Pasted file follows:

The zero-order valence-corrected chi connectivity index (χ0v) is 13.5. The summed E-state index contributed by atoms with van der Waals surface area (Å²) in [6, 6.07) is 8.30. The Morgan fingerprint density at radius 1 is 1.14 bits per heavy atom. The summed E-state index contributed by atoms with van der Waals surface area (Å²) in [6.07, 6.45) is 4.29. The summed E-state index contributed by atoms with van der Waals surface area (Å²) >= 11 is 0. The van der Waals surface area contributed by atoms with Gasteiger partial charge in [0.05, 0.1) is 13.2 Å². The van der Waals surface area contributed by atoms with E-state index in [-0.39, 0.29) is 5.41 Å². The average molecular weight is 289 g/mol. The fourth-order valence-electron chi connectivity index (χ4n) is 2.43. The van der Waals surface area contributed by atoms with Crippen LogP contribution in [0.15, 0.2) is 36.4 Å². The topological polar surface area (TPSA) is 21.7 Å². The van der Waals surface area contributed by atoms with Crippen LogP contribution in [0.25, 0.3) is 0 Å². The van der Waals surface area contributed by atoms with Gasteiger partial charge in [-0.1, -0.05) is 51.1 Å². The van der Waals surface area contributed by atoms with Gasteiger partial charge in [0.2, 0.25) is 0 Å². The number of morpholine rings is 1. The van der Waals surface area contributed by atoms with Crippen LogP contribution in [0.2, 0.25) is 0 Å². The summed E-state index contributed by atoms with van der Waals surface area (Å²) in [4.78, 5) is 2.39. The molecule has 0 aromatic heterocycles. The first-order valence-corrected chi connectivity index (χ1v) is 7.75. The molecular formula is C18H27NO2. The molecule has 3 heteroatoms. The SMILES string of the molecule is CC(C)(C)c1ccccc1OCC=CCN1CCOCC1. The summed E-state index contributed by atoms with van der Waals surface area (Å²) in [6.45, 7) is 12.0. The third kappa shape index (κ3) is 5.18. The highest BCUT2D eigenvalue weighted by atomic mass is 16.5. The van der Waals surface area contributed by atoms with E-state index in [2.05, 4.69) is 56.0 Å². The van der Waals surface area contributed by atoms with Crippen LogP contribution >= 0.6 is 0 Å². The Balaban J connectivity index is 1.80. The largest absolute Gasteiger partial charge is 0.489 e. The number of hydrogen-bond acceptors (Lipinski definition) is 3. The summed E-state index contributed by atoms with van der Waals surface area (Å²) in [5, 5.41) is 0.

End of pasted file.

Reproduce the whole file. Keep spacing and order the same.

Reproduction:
The zero-order valence-corrected chi connectivity index (χ0v) is 13.5. The summed E-state index contributed by atoms with van der Waals surface area (Å²) in [6, 6.07) is 8.30. The Morgan fingerprint density at radius 1 is 1.14 bits per heavy atom. The summed E-state index contributed by atoms with van der Waals surface area (Å²) in [6.07, 6.45) is 4.29. The summed E-state index contributed by atoms with van der Waals surface area (Å²) >= 11 is 0. The van der Waals surface area contributed by atoms with Gasteiger partial charge in [0.05, 0.1) is 13.2 Å². The van der Waals surface area contributed by atoms with E-state index in [-0.39, 0.29) is 5.41 Å². The average molecular weight is 289 g/mol. The fourth-order valence-electron chi connectivity index (χ4n) is 2.43. The van der Waals surface area contributed by atoms with Crippen LogP contribution in [0.15, 0.2) is 36.4 Å². The topological polar surface area (TPSA) is 21.7 Å². The van der Waals surface area contributed by atoms with Crippen LogP contribution in [0.25, 0.3) is 0 Å². The van der Waals surface area contributed by atoms with Gasteiger partial charge in [-0.1, -0.05) is 51.1 Å². The van der Waals surface area contributed by atoms with Gasteiger partial charge in [0.2, 0.25) is 0 Å². The number of morpholine rings is 1. The van der Waals surface area contributed by atoms with Crippen LogP contribution in [0.2, 0.25) is 0 Å². The summed E-state index contributed by atoms with van der Waals surface area (Å²) in [4.78, 5) is 2.39. The molecule has 0 aromatic heterocycles. The first-order valence-corrected chi connectivity index (χ1v) is 7.75. The molecular formula is C18H27NO2. The molecule has 3 heteroatoms. The SMILES string of the molecule is CC(C)(C)c1ccccc1OCC=CCN1CCOCC1. The summed E-state index contributed by atoms with van der Waals surface area (Å²) in [6.45, 7) is 12.0. The third kappa shape index (κ3) is 5.18. The highest BCUT2D eigenvalue weighted by atomic mass is 16.5. The van der Waals surface area contributed by atoms with E-state index in [2.05, 4.69) is 56.0 Å². The van der Waals surface area contributed by atoms with Crippen LogP contribution >= 0.6 is 0 Å². The Balaban J connectivity index is 1.80. The largest absolute Gasteiger partial charge is 0.489 e. The number of hydrogen-bond acceptors (Lipinski definition) is 3. The summed E-state index contributed by atoms with van der Waals surface area (Å²) in [5, 5.41) is 0.